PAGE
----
Osier Luther opened his new exhibition at the Montana Gallery Barcelona earlier this month. Find out more about this young Andalusian artist in this interview with MTN World.
The Montana Gallery has taken a playful turn of late, with shows by Rorro Berjano, JC Earl and now Osier Luther bringing a lighthearted approach to understanding urban art. Combining painting and sculpture, the considered pieces provide contrast with the expressive sketches Osier paints in public. We caught up with him during his stay to talk ignorant art, toy graffiti and the classic references within his new show.
The name of the exhibition refers to a French magazine published about a hundred years ago. How did you discover this book? What is its importance and relevance to the current art scene?
To begin developing my exhibition, I begin to investigate the precursors of Cubism and the work that most interested me came from Cubist artists such as Kazimir Malevich, Fernand Léger and Piet Mondrian from the early 20th century. Looking into these artists, I found some toys that are from the end of the 19th century that seem to be pre-cubist and that have a certain connection with this artistic movement that came later. They are wooden geometric figures, primary colors, classical figures. All this inspired me.
It was with this research that I found this French magazine. In fact, one of the works in the exhibition called “1939” is directly inspired by a painting by Vilhem Lundstrøm from that same year, 1939.
For me, the book is very important because I’m dealing with the educational toys that these precursors of Cubism grew up with, pre-Cubist toys that predate that movement and that make a lot of sense with the artwork that came afterwards.
‘I think that a child starting at 15 is the future of graffiti.
Everything classic or old is left behind. They are the ones who are making their way and you have to let them pass, give them support. Just like with trap music, made by 18-year-old kids who are making their names.’
Who are the artists that inspire you from the graffiti scene? What have been the developments that you have seen in recent years that have caught your attention?
I’ve never been very conservative with my graffiti. I’ve always been inspired by artists who try new approaches, mixing tradition and innovation. Work that mixes classic codes with new forms, figures that come from other disciplines that have nothing to do with graffiti.
I’m talking about artists like Seleka, Ekta, Sonic, Sixe, 3ttman, Paul Loubet, Gues P.A.L., Obisk, Gsulf and El Tono.
You come from graffiti, a scene that disrespects “toys.” What do you think beginners or children can bring to the scene?
I think that a child starting at 15 is the future of graffiti.
Everything classic or old is left behind. They are the ones who are making their way and you have to let them pass, give them support. Just like with trap music, made by 18-year-old kids who are making their names.
The rap of the 90’s has been left behind. It’s the same movement, but the art form has been reinvented more to their liking, in their time. In graffiti, as well as in other artistic movements, the same thing happens. Art is adapted to the styles of the times.
Kids who are starting now are everything.
We can include your work in the genre of “ignorant art”, but at the same time, understand that it is a post-modern way of painting, which refers to previous important movements. Do you want to convey ignorance? Maybe innocence? Or the opposite, do you try to communicate complicated and deep concepts in your work?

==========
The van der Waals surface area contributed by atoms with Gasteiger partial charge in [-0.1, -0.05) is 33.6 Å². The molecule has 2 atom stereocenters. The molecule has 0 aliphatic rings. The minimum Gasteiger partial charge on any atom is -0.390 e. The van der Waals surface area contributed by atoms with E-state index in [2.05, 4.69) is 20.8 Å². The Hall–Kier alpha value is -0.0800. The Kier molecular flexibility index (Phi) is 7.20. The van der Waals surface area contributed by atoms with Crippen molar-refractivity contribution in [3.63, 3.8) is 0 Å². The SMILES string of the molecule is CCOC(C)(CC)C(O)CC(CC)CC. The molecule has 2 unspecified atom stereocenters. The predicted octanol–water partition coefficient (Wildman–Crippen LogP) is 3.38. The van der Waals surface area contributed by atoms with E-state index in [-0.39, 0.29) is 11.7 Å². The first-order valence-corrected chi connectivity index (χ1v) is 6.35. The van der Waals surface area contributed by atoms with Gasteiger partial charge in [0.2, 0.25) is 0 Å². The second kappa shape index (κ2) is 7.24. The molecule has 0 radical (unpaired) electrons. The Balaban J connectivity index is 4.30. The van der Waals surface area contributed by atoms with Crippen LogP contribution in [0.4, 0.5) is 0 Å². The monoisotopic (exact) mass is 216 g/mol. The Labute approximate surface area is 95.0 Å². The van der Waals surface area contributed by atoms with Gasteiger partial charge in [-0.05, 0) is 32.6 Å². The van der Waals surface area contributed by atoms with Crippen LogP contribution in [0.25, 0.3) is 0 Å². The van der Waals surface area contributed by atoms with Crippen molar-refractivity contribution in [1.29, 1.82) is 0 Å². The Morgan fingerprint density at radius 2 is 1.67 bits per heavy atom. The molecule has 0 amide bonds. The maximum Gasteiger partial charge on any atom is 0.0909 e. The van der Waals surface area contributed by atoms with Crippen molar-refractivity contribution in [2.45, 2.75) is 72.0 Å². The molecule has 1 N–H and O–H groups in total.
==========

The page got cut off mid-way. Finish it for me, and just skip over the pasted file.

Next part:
When people describe this type of graffiti as ignorant art, they refer to something satirical. We aren’t ignorant, just the opposite. Ignorant art refers to demonstrating graffiti knowledge with the technique of a novice.
My graffiti can be classified as ignorant graffiti, but my studio work is not that similar to that. At most, it can sometimes seem funny, comical, naïve, but really what I want is to give my work seriousness. I like to demonstrate technique, knowledge, careful and more mature work. My graffiti is painted in a different manner to my studio work.
I feel more comfortable taking my time to do the work, whereas graffiti is my vacation, my time to experiment and break rules. They are different concepts.
‘My graffiti can be classified as ignorant graffiti, but my studio work is not that similar to that. At most, it can sometimes seem funny, comical, naïve, but really what I want is to give my work seriousness. I like to demonstrate technique, knowledge, careful and more mature work. My graffiti is painted in a different manner to my studio work.’
You are the second consecutive Andalusian artist to exhibit at the Montana Gallery Barcelona, after the sculpture exhibition by Rorro Berjano. Does it represent a recognition of the scene in southern Spain? What are the aspects and opinions that you share with your local scene?
Over the years I have learned to love my region for what it is, with its authentic and traditional atmosphere, without wanting to modernize it or change it. However, to be able to work here, I had to travel outside of Andalusia, which was very necessary for my development as an artist.
As for Rorro, I do see similarities, not in terms of our work but in terms of our way of doing things. His work is also careful and polished while his graffiti is more spontaneous. For me, he’s an important figure in Andalusia and an artist that I admire.
“Le Grand Jeu” by Osier Luther is currently on show at the Montana Gallery Barcelona. As always, it’s free to visit and runs until 27th August.